John: How is it being married to a hot coal?
Q: Yes. After we were sitting together, this kind of a vortex opened up which I was sucked right into, and I was just there.
John: That completely alters your relationship.
Q: There’s little to no understanding, and little experience, just small glimpses. It’s really just tiny, tiny little subtle streams. We’re really starting to move as one.
John: Unpack as much as you can.
Q: What do you mean by ‘unpack’?
John: Those streams, for you, are really subtle but they’re not small and they’re not really that subtle, even though you perceive them to be. While those streams are moving, respond to them as much as you can. Unpack and identify what’s in it as much as you can. Unpack it while it continues.
In time it’s going to change, so while it’s there, give it a lot of attention. Be in it as much as you can and unpack as much of it as you can. You’re not going to get the same classroom, that same particularized kind of learning. You get it once, so while it’s there, really, really, be in it. Put everything into it. Put your whole relationship into it, and draw everything of that from her that you can. When that classroom is over, then that’s it. Whatever you did with it, that’s it and then there’s the next.
Q: If you miss unpacking in the first classroom and there’s the next, is it more cumbersome to move in it because you didn’t build on the foundation of the previous one? Can you still build and fill in a foundation?
John: Yes, and it will be tougher. Up at the front of the room, when you make the most of a classroom, it’s the most demanding, but then everything that you make the most of really sticks. In the next classroom, when you try to recoup something that you missed before, it won’t be as difficult but it also doesn’t stick as well.
When it first opens, it doesn’t open with any kind of understanding. All there is, is a point of direct knowledge. So it’s the easiest to cover up and neglect. There’s not much experience to it, but the greatest opportunity is when it first shows. It costs the most because you would be surrendering to what you know the truth of. There’s no experience to back it, but that’s the greatest opportunity. It costs you the most because you’re investing everything you are into something in your self you have no ground in, and it’s harder to come into. All you have is that you know it’s true, and it’s worth everything you are.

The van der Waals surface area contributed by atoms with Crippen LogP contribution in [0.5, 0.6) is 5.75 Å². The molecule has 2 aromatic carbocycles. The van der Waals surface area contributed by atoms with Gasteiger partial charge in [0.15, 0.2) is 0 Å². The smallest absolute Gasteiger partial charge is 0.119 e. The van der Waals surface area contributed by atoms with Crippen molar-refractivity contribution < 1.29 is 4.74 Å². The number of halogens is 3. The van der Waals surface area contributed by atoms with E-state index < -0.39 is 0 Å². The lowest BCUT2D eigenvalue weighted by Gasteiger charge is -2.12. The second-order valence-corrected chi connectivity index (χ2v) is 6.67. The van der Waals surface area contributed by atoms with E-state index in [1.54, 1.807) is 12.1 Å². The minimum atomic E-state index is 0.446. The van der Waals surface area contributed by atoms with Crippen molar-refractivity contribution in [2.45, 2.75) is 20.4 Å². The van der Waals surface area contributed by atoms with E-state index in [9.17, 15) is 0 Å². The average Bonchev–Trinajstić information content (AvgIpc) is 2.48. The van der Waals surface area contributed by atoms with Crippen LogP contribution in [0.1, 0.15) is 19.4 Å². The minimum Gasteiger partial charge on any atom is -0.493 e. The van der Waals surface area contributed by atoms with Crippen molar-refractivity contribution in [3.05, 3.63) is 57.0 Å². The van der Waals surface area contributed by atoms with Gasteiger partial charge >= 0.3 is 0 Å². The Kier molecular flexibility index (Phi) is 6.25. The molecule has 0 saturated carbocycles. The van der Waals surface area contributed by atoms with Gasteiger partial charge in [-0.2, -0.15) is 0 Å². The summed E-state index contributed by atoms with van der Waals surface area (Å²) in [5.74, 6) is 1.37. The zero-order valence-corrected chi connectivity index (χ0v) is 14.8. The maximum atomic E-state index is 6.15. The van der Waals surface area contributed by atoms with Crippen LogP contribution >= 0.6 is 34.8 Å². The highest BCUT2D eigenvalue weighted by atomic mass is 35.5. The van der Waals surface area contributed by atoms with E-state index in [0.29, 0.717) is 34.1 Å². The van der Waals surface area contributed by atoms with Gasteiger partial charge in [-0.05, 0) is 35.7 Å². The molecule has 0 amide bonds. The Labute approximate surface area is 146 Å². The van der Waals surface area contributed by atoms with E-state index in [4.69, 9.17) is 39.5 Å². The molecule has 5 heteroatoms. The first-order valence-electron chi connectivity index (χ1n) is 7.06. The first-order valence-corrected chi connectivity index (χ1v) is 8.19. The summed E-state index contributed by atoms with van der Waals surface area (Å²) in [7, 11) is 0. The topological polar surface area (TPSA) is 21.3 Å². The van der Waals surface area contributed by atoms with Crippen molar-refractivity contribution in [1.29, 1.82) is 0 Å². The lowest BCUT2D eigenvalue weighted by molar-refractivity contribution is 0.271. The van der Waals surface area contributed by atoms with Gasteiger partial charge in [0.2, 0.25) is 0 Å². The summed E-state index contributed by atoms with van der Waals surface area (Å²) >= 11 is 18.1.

So the first opportunity shows up as the smallest, but it’s actually the biggest. The next opportunity appears to be a little bit larger, but it’s actually a little bit smaller. Then, as each subsequent opportunity of that level comes up, you experience it more and more so it seems easier and easier to come into, but it’s actually more difficult and the opportunity is not as great.
What’s really wonderful in the way that law works is that once you start to realize it you really start to get it. So then when a new level of opportunity comes up, you don’t wait for the next one to have more evidence, in your experience, of something you already know the truth of. You’re not going to wait for the evidence. As soon as you know, you’re in.
Q: Is that where compound evolution comes in?
Q: Is there any value or truth in a little retrospective work?
John: With retrospective work, you realize what you missed in previous opportunities. You realize what those components are, and you realize what it required of you that you didn’t give. You put all of that together and come to a real heart understanding of what surrender actually means, where it counts the most. Then when a new opportunity opens for the first time, you’ve already, in a sense, signed the contract before the goods even appear.
Q: Which is also retroactive?
John: Yes, so then when it does open a tiny little bit you are completely there and you’re in. I saw a bumper sticker, fifteen, twenty years ago, and I thought it was pretty good. It read: ‘God, please let there be another oil boom and I promise not to blow it all away’.
Q: Really appropriate to what you’re telling us.
John: You don’t realize what you have until it’s all spent and gone.